Seriously consider an all-inclusive. These days, many of the most discerning luxury travelers are checking into select all-inclusive resorts. Here, you'll find high-end amenities and chef-driven cuisine at restaurants with a la carte menus and top-shelf liquor. The only difference is that you don't have to pay a tab and tip at the end; you can eat and drink as much as you want for a pre-set, per diem rate. Vacationing with a group of girlfriends, especially across different income brackets, can be so much less stressful when you don't have to worry about splitting a tab.
Have that budget talk. If you're traveling with friends that have different amounts of disposable income, and you haven't booked an all-inclusive, make sure to have a chat about individual travel budgets before you depart. Establish a mutual understanding of what people can and cannot afford when it comes to dining and excursions. This will help keep hurt feelings at bay on the holiday.
Schedule downtime. Regardless of who you are traveling with, nearly everyone needs some downtime. Leave a few afternoons free to keep everyone smiling throughout an otherwise planned-out trip.
Respect people's limits. This is especially important for group trips where you may not know everyone personally. If you like to do every thrill-seeking adventure on the planet, this doesn't mean everyone in your group does. Be wary of your traveling companions' feelings and comfort limits. Show some empathy rather than peer pressure when it comes to talking your sister's best friend into skydiving on the destination bachelorette party.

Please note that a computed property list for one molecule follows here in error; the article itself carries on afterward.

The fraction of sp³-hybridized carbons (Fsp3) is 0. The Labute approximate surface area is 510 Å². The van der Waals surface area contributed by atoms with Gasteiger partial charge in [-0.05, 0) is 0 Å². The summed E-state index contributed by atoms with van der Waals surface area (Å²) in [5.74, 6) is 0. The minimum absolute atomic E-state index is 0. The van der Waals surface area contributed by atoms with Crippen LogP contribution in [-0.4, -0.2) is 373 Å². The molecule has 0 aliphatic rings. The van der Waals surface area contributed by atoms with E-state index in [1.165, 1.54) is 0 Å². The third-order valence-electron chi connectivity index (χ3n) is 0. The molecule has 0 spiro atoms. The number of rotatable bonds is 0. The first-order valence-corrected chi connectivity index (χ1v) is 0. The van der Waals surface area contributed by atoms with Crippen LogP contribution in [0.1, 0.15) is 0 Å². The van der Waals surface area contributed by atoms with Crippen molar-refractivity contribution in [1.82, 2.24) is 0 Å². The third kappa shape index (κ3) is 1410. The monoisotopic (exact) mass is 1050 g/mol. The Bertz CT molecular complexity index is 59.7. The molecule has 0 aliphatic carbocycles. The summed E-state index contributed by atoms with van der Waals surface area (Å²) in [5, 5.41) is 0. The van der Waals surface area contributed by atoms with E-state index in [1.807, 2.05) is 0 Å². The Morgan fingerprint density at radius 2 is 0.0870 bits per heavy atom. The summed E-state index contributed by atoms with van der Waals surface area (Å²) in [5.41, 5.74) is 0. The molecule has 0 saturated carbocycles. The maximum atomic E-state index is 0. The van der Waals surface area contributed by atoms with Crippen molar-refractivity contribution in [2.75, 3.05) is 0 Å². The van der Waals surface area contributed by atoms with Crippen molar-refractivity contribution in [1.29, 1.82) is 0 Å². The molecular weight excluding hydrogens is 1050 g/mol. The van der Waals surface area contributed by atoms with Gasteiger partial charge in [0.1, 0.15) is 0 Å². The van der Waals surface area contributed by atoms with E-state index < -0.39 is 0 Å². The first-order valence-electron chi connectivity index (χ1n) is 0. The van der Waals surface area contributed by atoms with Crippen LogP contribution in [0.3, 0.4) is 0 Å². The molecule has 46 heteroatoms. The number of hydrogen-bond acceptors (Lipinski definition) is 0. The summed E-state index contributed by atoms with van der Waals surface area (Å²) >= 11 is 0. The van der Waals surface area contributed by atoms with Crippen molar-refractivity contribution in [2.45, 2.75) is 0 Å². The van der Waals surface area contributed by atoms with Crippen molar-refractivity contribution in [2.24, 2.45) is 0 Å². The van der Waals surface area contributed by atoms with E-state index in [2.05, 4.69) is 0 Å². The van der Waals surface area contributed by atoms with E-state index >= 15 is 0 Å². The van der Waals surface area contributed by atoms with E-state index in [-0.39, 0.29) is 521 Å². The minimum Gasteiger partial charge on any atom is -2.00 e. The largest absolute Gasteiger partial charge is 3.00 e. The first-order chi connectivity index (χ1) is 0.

Discuss the destination. When choosing a destination, make sure to have an in-depth conversation about what each person wants out of the trip. This will be most important on trips to areas where one activity predominates over others. If half your group wants to spend a weekend shopping, and the other half wants to get multiple spa treatments, but everyone loves foodie restaurants, then consider a trip where you are staying at a hotel known for its spa in a big city known for its food scene.
Make a must-see list before leaving. When traveling with a group, it can be easy to end up going with the flow and missing out on something you really want to experience. To avoid this, do some research before leaving on the trip. Set your intentions, and make sure to include them in your itinerary. You don't want to come home feeling resentful that you didn't catch the one place you really wanted to visit.
Be flexible and open-minded. Traveling requires flexibility and an ability to adapt to the unexpected. Traveling with friends will demand even more of this mindset. Expect to get irritated with your travel companions at some point on the trip, but remember this is normal. Try to move past the experience as soon as possible, rather than dwell on it. Keep an open mind and a good attitude and you'll do fine. In fact, you'll have a blast!
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Becca Blond, Girlfriend Getaways Curator

Becca Blond is an award winning freelance travel writer based in Denver, Colorado. She is the author of more than 30 Lonely Planet guides across five continents and contributes content to publications like USA Today, The Guardian, Los Angeles Times, AFKTravel, Cadillac Magazine and Jetsetter. She is also a Personal Travel Planner for Jetsetter. When not on the road she lives with her three dogs, Duke, Bobbi and Poppy, who assist with pet friendly hotel reviews. Follow her on Twitter and Instagram @PlanetBlond or check out her blog at Totally True Adventures in Travel Writing.